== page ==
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Abstract:
Short story about religious tolerance in Israel.
Notes:

The Crucial Heart

by Barbara Jarvik

published in dialogue, 2:2-3, pages 58-59
1988
The patient was not going to live more than 24 hours without a heart transplant and his hospital sent out a call countrywide. Only one potential donor was found. But Israel is a small place. They were lucky to have located anyone at all.

The family of the dying man breathed sighs of hope, “Please, go speak to the dead man’s relatives quickly, let them know how this life depends on their mercy. My dear husband, our dear father, loves to live. He is happy just to wake up and look at the sky and the hills; and how he loves the two tall cypress trees behind the house!” Those were the kinds of things the family told the officials before they sent someone out to see if the dead man’s people would consent to donating his heart to another.

The transplant officer tried to explain the situation to the living man’s family. “The man just died from injuries he got in a factory accident. He was in good health before that. His family hasn’t decided what to do yet, but we are hoping they’ll consent. We’ve had donors from that hospital before.”

“His heart is good; it will fit, won’t it?” asked the daughter, a bosomy lady whose blouse was spotted with tears. “That’s all we care about.”

“It would fit,” the official said. But the wife of the dead man listened stonily to the delegate who visited to ask for her husband’s heart. The man pleaded on behalf of the sick man and his family: that he was relatively young and could look forward to a long and useful life, he was a builder, a family man, his second daughter had just given him a grandchild…he talked on for a long time.

The wife of the dead man bore him out, sitting silently, her eyes downcast, arms crossed over her chest. When he had finished she looked up.

“You’ve told me so much about this man, eh! Everything it seems. But not everything. What’s his nationality? You haven’t said that!”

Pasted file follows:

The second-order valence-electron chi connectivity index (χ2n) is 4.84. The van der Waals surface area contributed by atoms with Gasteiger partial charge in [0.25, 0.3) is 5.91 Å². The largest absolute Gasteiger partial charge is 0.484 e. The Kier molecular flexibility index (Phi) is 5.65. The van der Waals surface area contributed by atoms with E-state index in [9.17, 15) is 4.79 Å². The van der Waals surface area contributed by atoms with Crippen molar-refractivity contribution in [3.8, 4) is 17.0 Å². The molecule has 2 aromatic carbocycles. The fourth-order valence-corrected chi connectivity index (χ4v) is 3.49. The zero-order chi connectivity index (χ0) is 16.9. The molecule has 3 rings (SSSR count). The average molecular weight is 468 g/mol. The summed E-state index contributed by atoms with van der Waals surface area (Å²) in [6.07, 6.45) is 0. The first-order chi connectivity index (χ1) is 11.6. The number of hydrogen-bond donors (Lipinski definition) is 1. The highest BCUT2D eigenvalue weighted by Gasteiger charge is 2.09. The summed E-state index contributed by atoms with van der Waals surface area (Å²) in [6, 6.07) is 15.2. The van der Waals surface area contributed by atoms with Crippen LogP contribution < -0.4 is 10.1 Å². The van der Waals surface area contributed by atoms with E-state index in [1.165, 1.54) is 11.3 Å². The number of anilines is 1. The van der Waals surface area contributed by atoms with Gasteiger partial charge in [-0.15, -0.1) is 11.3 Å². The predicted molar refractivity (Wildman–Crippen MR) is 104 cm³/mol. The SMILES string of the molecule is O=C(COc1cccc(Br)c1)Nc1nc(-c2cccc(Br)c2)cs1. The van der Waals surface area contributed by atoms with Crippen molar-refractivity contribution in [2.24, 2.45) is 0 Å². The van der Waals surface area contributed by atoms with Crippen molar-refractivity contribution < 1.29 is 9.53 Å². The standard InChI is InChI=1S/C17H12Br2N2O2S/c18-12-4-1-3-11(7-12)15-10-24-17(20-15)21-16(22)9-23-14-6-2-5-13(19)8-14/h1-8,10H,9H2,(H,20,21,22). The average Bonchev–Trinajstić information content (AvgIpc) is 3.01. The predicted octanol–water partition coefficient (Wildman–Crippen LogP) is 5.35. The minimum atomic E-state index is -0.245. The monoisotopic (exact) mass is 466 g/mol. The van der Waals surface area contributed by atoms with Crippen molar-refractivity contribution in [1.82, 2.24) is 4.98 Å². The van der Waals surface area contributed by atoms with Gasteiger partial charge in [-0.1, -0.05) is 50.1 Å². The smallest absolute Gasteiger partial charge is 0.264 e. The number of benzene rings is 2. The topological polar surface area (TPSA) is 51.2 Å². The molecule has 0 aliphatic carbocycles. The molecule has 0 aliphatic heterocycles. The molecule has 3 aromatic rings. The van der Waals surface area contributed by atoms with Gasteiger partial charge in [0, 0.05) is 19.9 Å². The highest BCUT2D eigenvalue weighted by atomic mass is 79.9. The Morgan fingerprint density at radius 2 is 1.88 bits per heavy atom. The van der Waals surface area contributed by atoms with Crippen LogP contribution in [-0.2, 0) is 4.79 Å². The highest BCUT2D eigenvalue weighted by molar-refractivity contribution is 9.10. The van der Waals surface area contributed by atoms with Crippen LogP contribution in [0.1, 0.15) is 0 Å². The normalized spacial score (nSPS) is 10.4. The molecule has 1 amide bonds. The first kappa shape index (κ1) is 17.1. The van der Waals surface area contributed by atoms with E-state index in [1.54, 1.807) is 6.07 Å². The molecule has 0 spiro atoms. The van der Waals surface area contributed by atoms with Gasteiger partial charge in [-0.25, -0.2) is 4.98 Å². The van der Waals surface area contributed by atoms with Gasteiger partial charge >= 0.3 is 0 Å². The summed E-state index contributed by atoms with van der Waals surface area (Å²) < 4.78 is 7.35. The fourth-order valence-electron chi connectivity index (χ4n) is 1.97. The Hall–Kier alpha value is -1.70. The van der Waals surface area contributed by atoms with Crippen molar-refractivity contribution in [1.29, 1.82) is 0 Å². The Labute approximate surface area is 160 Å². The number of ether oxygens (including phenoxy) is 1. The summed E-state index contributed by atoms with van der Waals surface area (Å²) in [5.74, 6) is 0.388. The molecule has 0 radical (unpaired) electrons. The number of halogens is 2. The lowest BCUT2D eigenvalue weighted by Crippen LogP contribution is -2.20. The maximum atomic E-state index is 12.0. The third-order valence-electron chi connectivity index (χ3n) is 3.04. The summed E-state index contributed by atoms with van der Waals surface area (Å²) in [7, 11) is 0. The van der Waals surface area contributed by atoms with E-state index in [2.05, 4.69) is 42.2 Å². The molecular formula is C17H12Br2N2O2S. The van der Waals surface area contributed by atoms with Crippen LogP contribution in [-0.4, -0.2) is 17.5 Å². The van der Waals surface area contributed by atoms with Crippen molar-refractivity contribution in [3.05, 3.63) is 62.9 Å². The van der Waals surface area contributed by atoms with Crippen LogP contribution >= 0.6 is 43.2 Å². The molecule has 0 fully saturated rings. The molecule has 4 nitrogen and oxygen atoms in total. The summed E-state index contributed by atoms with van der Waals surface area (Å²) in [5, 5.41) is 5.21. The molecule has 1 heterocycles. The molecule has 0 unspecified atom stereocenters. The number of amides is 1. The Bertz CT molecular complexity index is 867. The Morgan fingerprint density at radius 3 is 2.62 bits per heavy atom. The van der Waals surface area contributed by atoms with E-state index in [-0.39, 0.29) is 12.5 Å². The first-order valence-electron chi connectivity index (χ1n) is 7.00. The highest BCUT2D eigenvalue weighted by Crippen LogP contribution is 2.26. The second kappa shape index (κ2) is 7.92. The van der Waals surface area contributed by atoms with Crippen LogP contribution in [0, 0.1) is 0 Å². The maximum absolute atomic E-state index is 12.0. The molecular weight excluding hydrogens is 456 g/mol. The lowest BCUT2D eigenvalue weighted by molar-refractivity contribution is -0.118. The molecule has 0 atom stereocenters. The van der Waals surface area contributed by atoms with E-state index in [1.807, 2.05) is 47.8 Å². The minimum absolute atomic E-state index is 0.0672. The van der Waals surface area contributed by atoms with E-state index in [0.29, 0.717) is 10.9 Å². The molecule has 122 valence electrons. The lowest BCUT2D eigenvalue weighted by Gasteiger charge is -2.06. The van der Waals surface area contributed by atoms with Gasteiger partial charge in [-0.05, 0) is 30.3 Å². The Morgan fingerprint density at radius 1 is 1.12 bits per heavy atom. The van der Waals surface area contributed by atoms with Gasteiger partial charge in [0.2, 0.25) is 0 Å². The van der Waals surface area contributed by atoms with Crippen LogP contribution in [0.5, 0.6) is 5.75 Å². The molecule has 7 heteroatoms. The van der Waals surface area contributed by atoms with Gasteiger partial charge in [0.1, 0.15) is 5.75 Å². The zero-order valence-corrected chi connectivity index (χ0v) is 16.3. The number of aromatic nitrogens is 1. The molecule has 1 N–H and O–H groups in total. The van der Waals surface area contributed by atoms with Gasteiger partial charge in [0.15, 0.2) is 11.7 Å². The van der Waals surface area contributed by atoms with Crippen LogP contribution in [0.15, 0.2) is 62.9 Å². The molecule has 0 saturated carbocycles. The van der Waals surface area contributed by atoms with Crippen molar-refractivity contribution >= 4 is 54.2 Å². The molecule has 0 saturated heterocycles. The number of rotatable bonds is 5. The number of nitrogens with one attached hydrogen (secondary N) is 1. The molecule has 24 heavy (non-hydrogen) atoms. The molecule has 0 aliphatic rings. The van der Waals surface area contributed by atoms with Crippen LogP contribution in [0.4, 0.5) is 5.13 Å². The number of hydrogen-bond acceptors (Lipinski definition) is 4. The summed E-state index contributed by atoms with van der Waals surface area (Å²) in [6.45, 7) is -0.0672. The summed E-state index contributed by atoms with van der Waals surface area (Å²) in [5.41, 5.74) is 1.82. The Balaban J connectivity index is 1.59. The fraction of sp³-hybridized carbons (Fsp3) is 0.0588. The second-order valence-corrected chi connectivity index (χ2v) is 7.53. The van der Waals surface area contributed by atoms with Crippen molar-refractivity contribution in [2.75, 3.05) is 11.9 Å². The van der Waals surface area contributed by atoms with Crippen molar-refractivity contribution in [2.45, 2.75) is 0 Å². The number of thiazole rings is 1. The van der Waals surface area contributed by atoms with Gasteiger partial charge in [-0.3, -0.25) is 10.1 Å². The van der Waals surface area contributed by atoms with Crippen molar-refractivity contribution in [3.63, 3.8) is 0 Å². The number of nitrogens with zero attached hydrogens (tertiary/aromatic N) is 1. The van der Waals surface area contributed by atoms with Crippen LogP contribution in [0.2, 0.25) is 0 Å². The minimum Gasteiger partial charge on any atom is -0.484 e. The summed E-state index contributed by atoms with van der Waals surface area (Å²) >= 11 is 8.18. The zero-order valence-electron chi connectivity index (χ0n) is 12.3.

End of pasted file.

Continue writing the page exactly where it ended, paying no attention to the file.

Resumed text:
“He’s an Israeli, of course,” the asker replied.

“Israeli! I am myself a citizen of Israel,” the woman said scornfully. “You know what I’m talking about.”

“Well then, he’s a Sabra. A Jew.”

“Are you sure of that?”

“Quite sure.”

The woman shook her head. “No! he doesn’t get my husband’s heart.”

“Please, mother! He is not a policeman, not a rightwinger. This is a good man who needs a heart. why not give it?”

“My nephew was a good young man. He walked down the street one day while there was some trouble and the Israelis shot him dead. Just for being in the street! They’ve had a heart from our family already. Isn’t one enough!”

“Good mother, think again. A man will certainly die if you don’t reconsider.”

“My brother is a good man. The Israelis bull-dozed his house. They broke his heart that day. So you see, they’ve had two hearts from our family already. Isn’t two enough?”

“But a wife wants her husband to live. And this man’s woman is a wife like you. Think of that.”

“Didn’t they seize my husband’s orchards so they could use them for themselves? And didn’t he have to go far away from his real work and labor over machinery he knew nothing about and finally be killed by it! And what about my heart. what do you suppose is left of it now? They’ve had three hearts from our family. Isn’t three enough?”

And she turned her face to the wall and would not say another word.

So the official left, because he understood very well what she meant. But when he got back to the bureau, his superior, a woman who was known for her determination, would not accept the result, and after waiting a while she went to plead with the woman herself.

The wife of the dead man looked up with the eyes of a fox that has been cornered by dogs. “Will you leave me in peace?” she said.

“When you say yes,” the hospital lady replied. “Maybe this heart can do some good. They say that the one who will get it is very decent. Perhaps he’ll stand up against the outrageous things.”

The wife of the dead man sighed. She uncrossed her arms and motioned towards the consent form she was being asked to sign. “Very well,” she said. “I do not know the heart of God. If God wills it, he will have it.” And she signed the paper.

The hospital woman rushed to inform her institution that permission had been obtained. The body went to the operating table; the heart was removed, packed in ice, and rushed to the hospital where the dying man was being prepared for surgery.

It did not take very long to get it there. But in that time, the waiting man died. And soon both the hearts were joined in the bosom of Abraham, where they still beat with peace and harmony, finally attaining in death what was not possible in life. Amen.


Barbara Jarvik is a Jewish writer living in Los Angeles. She is currently working on Tales of Zion, a collection of essays exploring Jewish life.

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